Dates and Venue 22 March - 17 April 2011, evening performances at 8pm (Sat. matinees 3pm & Sun matinees 2pm) | White Big Top, Olympic Village
Reviewer Ed Farolan
What a show! This exciting equestrian extravaganza was a big wow for the opening night audience last March 22nd! You could hear the ooohs and aaahs from young and old alike as acrobats, dancers, aerial artists together with 49 magnificent horses and live music celebrated in magic and dreamlike fashion this fabulous spectacle.
Critics across North America and Europe have raved over this show which was envisioned and created by Normand Latourelle who co-founded Cirque du Soleil in 1985.
Cavalia is a tribute to horses and a celebration of the relationship that humans and horses have shared together. Throughout the programme, we see the history of how humans have related to horses, from the beginning of indigenous times, to the medieval and renaissance periods, up till today. We also see all peoples participating, from the Terracotta warriors in China, to the Spanish El Cid period, and of course, the Arabians where those beautiful Arabian horses came from.
The programme started with horses Roucao and Rocky coming onstage with vocals by Mary-Pierre Guibault, followed by Jennifer Lecuyer and the horse Orion, in a dreamlike presentation, with fabulous light effects.
And then came the Cavalcade which awed the audience as eight beautiful horses --Junior, Spirit, Tori, Poncho, Cisco, Bungee, Joe and Tobby -- galloped in with their riders and acrobats Ahchoune, Mouid, Aubron, Beaugnon, Omar, Barhihi, Diotte, Pinte, and Panteleenko. From these artists’ names, I could tell that they descended from a family of horse riders, The Arab names are probably descendants of Arabs, or perhaps Afghan, as Afghans are known for their prowess in horse riding.
Next, in the first part of the programme, as in the second, is Liberté with trainer Sylvia Zerbini who, according to an interview we made with her, trains her horses Alydar, Beijo, Gamlett, Gazi, Nezma, Riccardo, Zarab, Shagal, Tonner and Zajin 16 hours a day! No wonder we get perfection as she leads these horses round and round, doing all kinds of tricks.
The trick riding and bareback riding was also impressive, and what impressed me the most was the last part of the programme, Roman Riding. You have to be there to experience this wonderful spectacle.
Indeed this was more than just a Three Ring Circus the way I knew it as a child. With modern technology, sounds, lights and special effects, shows like this, the modern circus, has evolved into high tech dreamlike spectacles.
The show has been extended here in Vancouver until April 17th. For as little as $54, this show is worth more than the asking price. For more info and comments on this show, check the following sites: www.cavalia.net, www.twitter.com/cavalia or www.facebook.com/cavalia.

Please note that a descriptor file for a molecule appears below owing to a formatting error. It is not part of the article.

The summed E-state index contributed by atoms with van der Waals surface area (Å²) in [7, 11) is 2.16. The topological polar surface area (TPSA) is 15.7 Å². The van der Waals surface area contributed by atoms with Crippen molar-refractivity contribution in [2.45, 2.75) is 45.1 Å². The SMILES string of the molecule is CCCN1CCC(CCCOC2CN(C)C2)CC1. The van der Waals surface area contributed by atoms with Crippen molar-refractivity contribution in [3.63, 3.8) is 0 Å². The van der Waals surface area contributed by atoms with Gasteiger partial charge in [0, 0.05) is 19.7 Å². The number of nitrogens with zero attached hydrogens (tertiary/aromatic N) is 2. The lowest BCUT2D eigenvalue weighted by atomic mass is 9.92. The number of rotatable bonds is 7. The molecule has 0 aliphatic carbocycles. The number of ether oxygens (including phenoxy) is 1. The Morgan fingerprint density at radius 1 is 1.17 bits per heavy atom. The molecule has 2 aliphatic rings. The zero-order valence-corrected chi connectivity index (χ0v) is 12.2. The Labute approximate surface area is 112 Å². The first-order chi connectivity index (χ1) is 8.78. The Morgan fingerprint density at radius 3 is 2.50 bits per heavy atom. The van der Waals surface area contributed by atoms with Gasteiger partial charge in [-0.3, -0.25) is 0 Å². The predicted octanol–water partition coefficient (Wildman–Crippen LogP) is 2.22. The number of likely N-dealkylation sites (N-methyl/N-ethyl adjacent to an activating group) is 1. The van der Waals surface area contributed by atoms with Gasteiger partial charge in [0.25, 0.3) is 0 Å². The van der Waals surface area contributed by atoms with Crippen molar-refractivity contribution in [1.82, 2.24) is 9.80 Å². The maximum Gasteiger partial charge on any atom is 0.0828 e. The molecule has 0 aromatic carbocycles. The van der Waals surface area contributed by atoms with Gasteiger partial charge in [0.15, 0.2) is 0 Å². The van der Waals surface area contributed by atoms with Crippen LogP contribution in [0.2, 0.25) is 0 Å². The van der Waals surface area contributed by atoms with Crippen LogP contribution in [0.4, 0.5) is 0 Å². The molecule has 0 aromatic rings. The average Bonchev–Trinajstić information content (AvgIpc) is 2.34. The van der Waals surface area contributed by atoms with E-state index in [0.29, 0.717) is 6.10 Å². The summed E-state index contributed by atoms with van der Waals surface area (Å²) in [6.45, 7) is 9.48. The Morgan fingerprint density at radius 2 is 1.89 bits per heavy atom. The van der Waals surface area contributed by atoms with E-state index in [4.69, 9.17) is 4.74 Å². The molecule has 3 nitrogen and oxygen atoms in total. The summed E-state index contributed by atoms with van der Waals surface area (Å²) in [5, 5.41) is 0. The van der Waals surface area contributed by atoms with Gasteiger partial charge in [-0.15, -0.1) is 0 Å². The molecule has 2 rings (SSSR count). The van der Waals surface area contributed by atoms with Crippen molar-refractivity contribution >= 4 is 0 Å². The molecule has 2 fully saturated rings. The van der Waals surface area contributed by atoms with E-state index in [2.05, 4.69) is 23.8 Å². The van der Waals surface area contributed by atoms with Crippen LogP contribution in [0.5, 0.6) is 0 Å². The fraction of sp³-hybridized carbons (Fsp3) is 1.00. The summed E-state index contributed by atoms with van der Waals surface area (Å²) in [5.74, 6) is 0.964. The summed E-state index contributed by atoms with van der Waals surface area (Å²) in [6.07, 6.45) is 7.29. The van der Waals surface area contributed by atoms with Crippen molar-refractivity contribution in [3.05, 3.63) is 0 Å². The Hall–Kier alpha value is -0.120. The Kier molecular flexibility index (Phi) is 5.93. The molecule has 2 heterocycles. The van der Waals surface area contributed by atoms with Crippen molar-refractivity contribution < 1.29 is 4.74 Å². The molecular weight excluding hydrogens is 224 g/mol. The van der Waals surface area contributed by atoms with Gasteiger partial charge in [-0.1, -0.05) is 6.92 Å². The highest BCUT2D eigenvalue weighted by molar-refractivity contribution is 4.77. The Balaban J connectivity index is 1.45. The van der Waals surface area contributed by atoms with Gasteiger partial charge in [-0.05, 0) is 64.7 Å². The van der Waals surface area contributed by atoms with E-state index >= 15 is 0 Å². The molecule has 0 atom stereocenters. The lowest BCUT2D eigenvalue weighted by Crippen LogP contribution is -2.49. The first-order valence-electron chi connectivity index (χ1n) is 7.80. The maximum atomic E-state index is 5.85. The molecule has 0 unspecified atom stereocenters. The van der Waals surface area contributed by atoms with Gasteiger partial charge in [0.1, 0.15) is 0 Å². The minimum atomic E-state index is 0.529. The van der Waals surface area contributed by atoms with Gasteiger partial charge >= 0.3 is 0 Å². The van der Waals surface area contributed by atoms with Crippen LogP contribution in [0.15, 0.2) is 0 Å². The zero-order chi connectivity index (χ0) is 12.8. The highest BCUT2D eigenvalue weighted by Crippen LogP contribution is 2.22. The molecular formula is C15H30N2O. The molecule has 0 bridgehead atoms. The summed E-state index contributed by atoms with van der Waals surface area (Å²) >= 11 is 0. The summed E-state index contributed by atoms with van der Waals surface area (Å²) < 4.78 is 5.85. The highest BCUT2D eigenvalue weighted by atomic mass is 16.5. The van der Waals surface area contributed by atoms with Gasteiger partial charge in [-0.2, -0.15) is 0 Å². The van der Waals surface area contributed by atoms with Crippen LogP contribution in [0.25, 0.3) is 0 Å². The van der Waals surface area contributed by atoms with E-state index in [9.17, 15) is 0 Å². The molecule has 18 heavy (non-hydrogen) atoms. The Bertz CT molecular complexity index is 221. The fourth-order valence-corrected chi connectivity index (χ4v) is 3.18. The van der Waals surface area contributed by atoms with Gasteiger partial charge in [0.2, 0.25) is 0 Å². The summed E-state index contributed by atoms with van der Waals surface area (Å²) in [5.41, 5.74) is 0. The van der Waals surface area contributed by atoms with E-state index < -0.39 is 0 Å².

© 2011 Ed Farolan
Pre-show interviewswith Normand Latourelle and Sylvia Zerbini of Cavalia
Time and Place 17 March 2011, at the White Big Top, Olympic Village
Interviewer John Jane
Humans and horses have shared a special relationship for several centuries. It’s a phenomenon not lost on Normand Latourelle when he quit Cirque du Soleil to fulfill his own vision of grand scale entertainment. Mammoth productions are something that Latourelle knows something about and shows don’t get much bigger than Cavalia.
When the pragmatic Montrealer and his top trainer, “horse whisperer” Sylvia Zerbini welcomed the media to the site of the “White Big Top” last Thursday (17th March) he freely admitted, though surely with a degree of understatement, “I really knew nothing about horses when I started this venture in 2002, but now I’m becoming a bit of an expert” he said with a faint grin.
Listening to him describe the different breeds of horses that perform in the show and the special characteristics that each type of horse brings and how they are trained, he comes across as being much more than “a bit of an expert.” In the fifteen minutes that Latourelle spoke about what audiences could expect to see in Cavalia he never once referred to the horses as ‘his horses.’
There will be a total of forty-nine horses brought the Vancouver venue split roughly fifty-fifty between stallions and geldings (no mares) with no less than twelve different breeds represented. Among them are thoroughbred Arabian, Argentine Criollo, Lusitano and Quarter horses.
Latourelle was likely half joking when he mentioned that the horses trained en liberté were “essentially Francophone.” Though sure enough, when later seeing a demonstration put on by former circus acrobat, now full time trainer Sylvia Zerbini, the horses responded appropriately to her (usually French) commands. Zerbini knows every single horse by name and where each animal fits in the herd hierarchy. En liberté means simply that the horses work without bridle or reins. Zerbini communicates to the horses in nothing much louder than a whisper, but instinctively senses any changes in disposition. “The most in important aspect of training is keeping the horses mentally alert” she disclosed.
Just like any other top entertainers, these stars hate boredom.
© 2011 John Jane